The dirt section was scary. I tried to get through the entire section seated since I crashed last year when I stood. This year there was a very nasty crash ahead of me. A rider went down hard and was down right on the edge of a steep drop. I immediately called for “MEDIC!” behind me hoping the call would go back down the road to a radio communications operator who was sitting at the beginning of the section. Soon other riders picked up my call and I heard them relay the call for “MEDIC!” The call, which I had started, made it back down to the radioman. A medic soon came down from the summit on an ATV to assist. I never found out what happened to the man.
I was conflicted as to whether to stop or not. Getting restarted going uphill in this 12-16% dirt section was almost impossible. Plus I would have no clue on how to assist an injured rider, other than to keep him from rolling off the road to his death. But as I approached he was swearing at one rider who was trying to assist him so that made my decision easy. The thought of beating last year’s time never entered my mind.
Not far behind me was Aneeka Reed, a 16 year old from Vermont. They teased the old group (45+) by putting juniors (under 20) with us. I think she started ahead of me and I passed her at some point. But at Mile 4 she came up in between another rider and me. I turned to her and asked, in a mocking tone, “What do you think this is, a race?”
She was holding her back. We talked briefly and over the next couple of miles we were in contact and then not in contact. She would catch me on the lesser grades (12%) and I was more powerful on the steeper grades (16-18%). Her goal was to finish without stopping.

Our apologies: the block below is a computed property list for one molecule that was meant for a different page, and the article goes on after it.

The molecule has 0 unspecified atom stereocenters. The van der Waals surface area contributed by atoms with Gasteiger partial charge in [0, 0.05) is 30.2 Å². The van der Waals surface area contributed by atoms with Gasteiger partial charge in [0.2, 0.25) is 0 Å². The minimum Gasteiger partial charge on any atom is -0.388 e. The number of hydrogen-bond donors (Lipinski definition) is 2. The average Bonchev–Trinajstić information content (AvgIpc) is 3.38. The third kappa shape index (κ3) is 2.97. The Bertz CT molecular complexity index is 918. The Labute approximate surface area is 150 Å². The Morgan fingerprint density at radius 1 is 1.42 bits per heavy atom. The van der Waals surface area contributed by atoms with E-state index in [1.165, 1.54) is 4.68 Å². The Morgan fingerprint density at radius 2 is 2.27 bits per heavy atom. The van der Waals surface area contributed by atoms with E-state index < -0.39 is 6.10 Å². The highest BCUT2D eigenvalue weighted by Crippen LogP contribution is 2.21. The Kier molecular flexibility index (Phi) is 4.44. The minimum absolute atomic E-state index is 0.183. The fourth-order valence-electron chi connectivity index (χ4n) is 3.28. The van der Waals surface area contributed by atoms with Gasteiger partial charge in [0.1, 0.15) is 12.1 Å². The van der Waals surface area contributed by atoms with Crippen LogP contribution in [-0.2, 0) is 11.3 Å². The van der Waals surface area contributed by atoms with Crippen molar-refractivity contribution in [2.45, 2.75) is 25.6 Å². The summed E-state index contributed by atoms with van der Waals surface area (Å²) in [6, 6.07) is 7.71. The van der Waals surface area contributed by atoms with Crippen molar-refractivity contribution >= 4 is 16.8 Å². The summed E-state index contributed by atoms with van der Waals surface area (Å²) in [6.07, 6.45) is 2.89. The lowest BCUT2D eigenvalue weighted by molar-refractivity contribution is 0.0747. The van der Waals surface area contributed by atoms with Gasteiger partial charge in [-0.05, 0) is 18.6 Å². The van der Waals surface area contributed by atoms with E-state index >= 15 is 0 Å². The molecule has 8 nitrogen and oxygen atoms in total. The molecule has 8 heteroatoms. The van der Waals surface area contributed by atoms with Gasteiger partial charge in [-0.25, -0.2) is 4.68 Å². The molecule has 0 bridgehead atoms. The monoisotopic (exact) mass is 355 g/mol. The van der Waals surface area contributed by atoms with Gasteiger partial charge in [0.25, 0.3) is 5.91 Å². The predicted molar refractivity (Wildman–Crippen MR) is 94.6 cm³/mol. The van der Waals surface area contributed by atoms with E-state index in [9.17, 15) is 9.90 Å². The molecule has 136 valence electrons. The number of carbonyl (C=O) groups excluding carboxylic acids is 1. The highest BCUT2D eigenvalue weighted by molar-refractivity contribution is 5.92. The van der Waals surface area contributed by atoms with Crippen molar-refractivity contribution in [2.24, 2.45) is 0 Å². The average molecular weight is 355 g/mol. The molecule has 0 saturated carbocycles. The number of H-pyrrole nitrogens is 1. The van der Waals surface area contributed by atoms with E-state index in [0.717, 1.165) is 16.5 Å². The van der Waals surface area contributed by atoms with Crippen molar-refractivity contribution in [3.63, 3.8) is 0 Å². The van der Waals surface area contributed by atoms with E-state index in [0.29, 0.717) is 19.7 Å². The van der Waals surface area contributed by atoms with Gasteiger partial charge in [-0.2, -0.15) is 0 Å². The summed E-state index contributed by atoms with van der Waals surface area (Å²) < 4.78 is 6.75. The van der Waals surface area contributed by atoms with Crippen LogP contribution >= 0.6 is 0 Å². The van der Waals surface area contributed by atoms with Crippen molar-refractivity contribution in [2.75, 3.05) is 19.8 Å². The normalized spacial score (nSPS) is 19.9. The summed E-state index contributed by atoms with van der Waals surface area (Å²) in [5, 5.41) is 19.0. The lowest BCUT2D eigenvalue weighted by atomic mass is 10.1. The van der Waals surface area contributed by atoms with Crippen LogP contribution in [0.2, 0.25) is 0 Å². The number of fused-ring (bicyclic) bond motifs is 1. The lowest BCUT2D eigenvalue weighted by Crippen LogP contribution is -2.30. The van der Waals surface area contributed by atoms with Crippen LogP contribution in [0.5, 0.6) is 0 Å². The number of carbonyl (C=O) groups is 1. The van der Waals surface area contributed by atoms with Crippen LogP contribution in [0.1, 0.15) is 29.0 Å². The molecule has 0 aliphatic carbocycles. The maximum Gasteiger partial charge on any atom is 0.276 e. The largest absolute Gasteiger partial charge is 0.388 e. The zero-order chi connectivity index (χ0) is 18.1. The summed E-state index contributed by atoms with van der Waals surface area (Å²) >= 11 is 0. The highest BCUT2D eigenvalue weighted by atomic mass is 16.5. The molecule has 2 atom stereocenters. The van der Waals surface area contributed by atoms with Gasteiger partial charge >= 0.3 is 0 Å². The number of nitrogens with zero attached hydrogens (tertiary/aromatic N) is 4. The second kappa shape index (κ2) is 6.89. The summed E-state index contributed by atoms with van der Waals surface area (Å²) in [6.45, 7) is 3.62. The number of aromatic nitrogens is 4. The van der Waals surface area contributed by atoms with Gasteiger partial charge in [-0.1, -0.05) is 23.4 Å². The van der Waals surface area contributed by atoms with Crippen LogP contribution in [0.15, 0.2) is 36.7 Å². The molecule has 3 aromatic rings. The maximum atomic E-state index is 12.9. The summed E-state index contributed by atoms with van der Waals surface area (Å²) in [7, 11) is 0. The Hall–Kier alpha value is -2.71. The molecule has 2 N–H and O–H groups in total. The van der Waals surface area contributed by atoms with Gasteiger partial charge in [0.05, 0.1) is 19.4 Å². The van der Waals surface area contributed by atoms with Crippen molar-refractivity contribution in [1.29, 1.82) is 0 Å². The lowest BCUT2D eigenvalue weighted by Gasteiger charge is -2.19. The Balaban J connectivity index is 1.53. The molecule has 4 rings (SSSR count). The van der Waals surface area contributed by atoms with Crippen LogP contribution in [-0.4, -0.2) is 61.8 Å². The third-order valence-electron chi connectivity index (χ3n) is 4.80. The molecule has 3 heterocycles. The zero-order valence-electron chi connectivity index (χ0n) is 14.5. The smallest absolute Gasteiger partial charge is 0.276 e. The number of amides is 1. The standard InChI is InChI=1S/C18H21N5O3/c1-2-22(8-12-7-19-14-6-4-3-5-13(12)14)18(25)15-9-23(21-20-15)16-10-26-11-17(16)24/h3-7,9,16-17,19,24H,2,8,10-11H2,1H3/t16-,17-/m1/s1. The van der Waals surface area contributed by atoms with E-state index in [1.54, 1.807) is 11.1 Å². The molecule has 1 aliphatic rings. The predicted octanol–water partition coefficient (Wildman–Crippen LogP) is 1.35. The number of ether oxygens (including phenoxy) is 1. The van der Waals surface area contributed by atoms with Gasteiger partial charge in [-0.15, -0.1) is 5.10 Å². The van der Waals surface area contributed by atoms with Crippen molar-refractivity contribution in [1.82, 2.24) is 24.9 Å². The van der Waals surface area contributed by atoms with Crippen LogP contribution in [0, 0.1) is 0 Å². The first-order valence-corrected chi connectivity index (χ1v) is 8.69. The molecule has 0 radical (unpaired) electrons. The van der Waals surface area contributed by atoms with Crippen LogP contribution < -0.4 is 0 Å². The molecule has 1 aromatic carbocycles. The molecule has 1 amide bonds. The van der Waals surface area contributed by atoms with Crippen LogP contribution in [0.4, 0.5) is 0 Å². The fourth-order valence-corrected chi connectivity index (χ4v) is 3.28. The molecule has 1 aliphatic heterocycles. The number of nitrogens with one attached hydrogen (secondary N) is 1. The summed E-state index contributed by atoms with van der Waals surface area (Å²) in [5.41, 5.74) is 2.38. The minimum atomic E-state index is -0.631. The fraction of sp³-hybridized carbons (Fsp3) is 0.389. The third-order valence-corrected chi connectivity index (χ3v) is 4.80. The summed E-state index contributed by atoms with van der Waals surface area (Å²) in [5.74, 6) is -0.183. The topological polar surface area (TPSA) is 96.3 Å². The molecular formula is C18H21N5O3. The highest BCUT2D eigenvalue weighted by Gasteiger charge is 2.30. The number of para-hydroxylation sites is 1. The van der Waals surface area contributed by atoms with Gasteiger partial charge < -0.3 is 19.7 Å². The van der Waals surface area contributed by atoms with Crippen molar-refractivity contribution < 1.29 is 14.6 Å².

I mentioned to her the dirt section which is when she told me she had never been on the road before. I was hoping she knew when it began. Heck, I was hoping she was going to tell me there was no dirt section that they finally paved it over.
Aneeka Reed with her parents.
She finished without stopping and won the U20 Womens Category
On the back of this year’s “I Biked Mt Washington” bumper (?) sticker is some information including “35% hard pack dirt and 65% paved.” Well, it’s not 35% dirt – much less, but the 65% paved isn’t far from the truth. Imagine what a Mount Washington winter will do to asphalt. The road is in generally below average to poor shape with cracked and grooved pavement and some places where the asphalt has buckled.We’re not crazy. The one person who is crazy was the unicyclist. I caught him in the first mile when we had to go over a buckled section in the road while ascending at 14% grade. My bike went over it fine but his single wheel didn’t. He crashed pretty hard. But much of the time I was riding on pavement I was looking for the best pavement which was hard to find at times.